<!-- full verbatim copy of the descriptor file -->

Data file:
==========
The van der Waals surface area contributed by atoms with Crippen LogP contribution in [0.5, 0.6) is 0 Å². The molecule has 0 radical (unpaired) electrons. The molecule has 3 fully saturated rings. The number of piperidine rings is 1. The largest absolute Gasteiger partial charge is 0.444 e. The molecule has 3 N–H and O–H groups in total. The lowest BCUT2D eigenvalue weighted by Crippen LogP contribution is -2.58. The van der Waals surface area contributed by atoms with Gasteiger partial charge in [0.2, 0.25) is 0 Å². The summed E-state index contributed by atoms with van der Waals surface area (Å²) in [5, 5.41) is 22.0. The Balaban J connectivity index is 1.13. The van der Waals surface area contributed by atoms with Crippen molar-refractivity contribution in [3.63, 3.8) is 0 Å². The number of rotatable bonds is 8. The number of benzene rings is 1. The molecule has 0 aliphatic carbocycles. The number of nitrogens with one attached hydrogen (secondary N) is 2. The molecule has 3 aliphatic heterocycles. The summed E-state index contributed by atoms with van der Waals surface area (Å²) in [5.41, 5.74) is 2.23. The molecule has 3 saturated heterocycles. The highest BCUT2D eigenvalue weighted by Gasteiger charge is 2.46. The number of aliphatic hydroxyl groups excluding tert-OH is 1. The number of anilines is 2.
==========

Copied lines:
The van der Waals surface area contributed by atoms with Crippen LogP contribution in [0.5, 0.6) is 0 Å². The molecule has 0 radical (unpaired) electrons. The molecule has 3 fully saturated rings. The number of piperidine rings is 1. The largest absolute Gasteiger partial charge is 0.444 e. The molecule has 3 N–H and O–H groups in total. The lowest BCUT2D eigenvalue weighted by Crippen LogP contribution is -2.58. The van der Waals surface area contributed by atoms with Gasteiger partial charge in [0.2, 0.25) is 0 Å². The summed E-state index contributed by atoms with van der Waals surface area (Å²) in [5, 5.41) is 22.0. The Balaban J connectivity index is 1.13. The van der Waals surface area contributed by atoms with Crippen molar-refractivity contribution in [3.63, 3.8) is 0 Å². The number of rotatable bonds is 8. The number of benzene rings is 1. The molecule has 0 aliphatic carbocycles. The number of nitrogens with one attached hydrogen (secondary N) is 2. The molecule has 3 aliphatic heterocycles. The summed E-state index contributed by atoms with van der Waals surface area (Å²) in [5.41, 5.74) is 2.23. The molecule has 3 saturated heterocycles. The highest BCUT2D eigenvalue weighted by Gasteiger charge is 2.46. The number of aliphatic hydroxyl groups excluding tert-OH is 1. The number of anilines is 2.